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Revista Colombiana de Obstetricia y Ginecología

Print version ISSN 0034-7434

Rev Colomb Obstet Ginecol vol.67 no.1 Bogotá Jan./Mar. 2016



Plan for eliminating mother-to-child transmission of syphilis: an opportunity to start implementing changes to the norms based on the health statutory law in the Colombian Health System

Syphilis, a bacterial infection caused by T. pallidum, is a public health problem worldwide. It is estimated that more than 12 million people acquire the infection every year, and Latin America and the Caribbean contribute with 3 million of those cases. (1) In high-income countries, it is considered a re-emergent infection in the 21st century. (2) Syphilis is transmitted through unprotected sexual zintercourse or from the pregnant mother to the foetus through the placenta. Gestational syphilis occurs when an infected woman becomes pregnant or a pregnant woman acquires the infection. (3) Gestational syphilis (GS) may affect the foetus in up to 80% of cases and lead to miscarriage, foetal demise, preterm delivery, low birth weight, neonatal infection, or congenital syphilis (CS), one of the main causes of perinatal morbidity and mortality. (4)

Syphilis is a curable disease. It is treated with penicillin, (5) and mother-to-child transmission is totally preventable with timely diagnosis and treatment. (6) Good quality antenatal care based on strategies for prompt diagnosis and treatment of the mother may help diminish the incidence of CS. Based on this evidence, the Pan-American Health Organization (PAHO) launched in 1995 the Plan of Action for the Elimination of Congenital Syphilis in Latin America and the Caribbean. The goal of the plan was to lower the incidence of congenital syphilis down to less than 5 cases for every 10,000 live births (LB)(7). Later, in 2007, the World Health Organization (WHO) launched the Global Plan for the Elimination of Congenital Syphilis, (8) and in 2011 Colombia launched the Plan for the Elimination of Maternal Transmission of Syphilis and HIV. (9)

In 2013, the Colombian Ministry of Health and Social Protection reported a prevalence ratio for GS of 6.6/10,000 live births and an incidence rate for CS of 17/10,000 live births, (10) three times higher than the goal of the elimination strategy mentioned above.

In an attempt at achieving a greater impact on the incidence of CS, the Ministry of Health and Social Protection and the United Nations Population Fund, under the leadership of the National University, evidence-based Clinical Practice Guideline for the management of GS and CS. The following are the main recommendations included in the Guidelines:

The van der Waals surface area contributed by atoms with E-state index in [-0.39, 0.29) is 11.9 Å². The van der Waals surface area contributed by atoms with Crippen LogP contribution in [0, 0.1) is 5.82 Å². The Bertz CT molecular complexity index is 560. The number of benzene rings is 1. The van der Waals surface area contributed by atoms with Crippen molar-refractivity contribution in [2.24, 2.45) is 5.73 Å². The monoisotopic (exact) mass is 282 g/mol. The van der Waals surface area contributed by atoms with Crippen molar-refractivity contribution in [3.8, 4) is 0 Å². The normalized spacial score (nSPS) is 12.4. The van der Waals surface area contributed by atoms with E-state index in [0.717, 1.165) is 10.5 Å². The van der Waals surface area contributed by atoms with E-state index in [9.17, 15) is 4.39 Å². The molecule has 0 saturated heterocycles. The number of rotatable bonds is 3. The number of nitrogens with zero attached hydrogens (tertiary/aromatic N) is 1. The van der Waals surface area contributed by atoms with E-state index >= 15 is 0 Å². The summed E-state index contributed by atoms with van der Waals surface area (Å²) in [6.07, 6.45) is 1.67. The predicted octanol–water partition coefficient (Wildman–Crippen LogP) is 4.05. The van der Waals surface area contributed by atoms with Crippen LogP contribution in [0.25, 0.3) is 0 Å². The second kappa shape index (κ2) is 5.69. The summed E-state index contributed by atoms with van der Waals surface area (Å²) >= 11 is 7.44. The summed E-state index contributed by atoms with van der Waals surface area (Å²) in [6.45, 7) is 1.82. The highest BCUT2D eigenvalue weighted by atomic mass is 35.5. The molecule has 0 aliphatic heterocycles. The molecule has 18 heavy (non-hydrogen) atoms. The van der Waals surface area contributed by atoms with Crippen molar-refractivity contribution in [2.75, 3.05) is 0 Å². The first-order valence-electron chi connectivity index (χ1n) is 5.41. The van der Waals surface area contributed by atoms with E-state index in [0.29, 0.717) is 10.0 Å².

1. Use of treponemal rapid diagnostic tests for point- of-care (POC) use in order to diagnose and treat the pregnant woman in a single visit. These do not require a sophisticated laboratory infrastructure, their sensitivity and specificity are similar to treponemal tests performed in laboratory facilities, (11) are low-cost, (12) and results are available within 30 minutes.

2. Diagnosis of GS is divided into probable (if POC test is positive) and confirmed (when, after a positive POC test, serology is reactive in any dilution).

3. Adequate treatment for the prevention of CS is at least one dose of benzathine penicillin(2.400.000 IU i.m.) given 30 or more days before the time of delivery. Penicillin must be given without prior sensitivity testing at the point of care if the POC test is positive.

This recommendation is supported on evidence showing that if at least one dose of benzathine penicillin is given 4 weeks before delivery, more than 97% of cases of neonatal infection may be avoided, and that allergic reactions to penicillin are very rare (3/100,000). (13) Moreover, the risk of treating pregnant women with penicillin for the prevention of CG is very low and does not exceed the benefits of timely treatment for the foetus. In any case, a careful medical interview is required, emphasizing any history of allergic reactions to penicillin or a history of severe hypersensitivity reactions. Patients with any of these antecedents must be referred first for desensitization before receiving the antibiotic.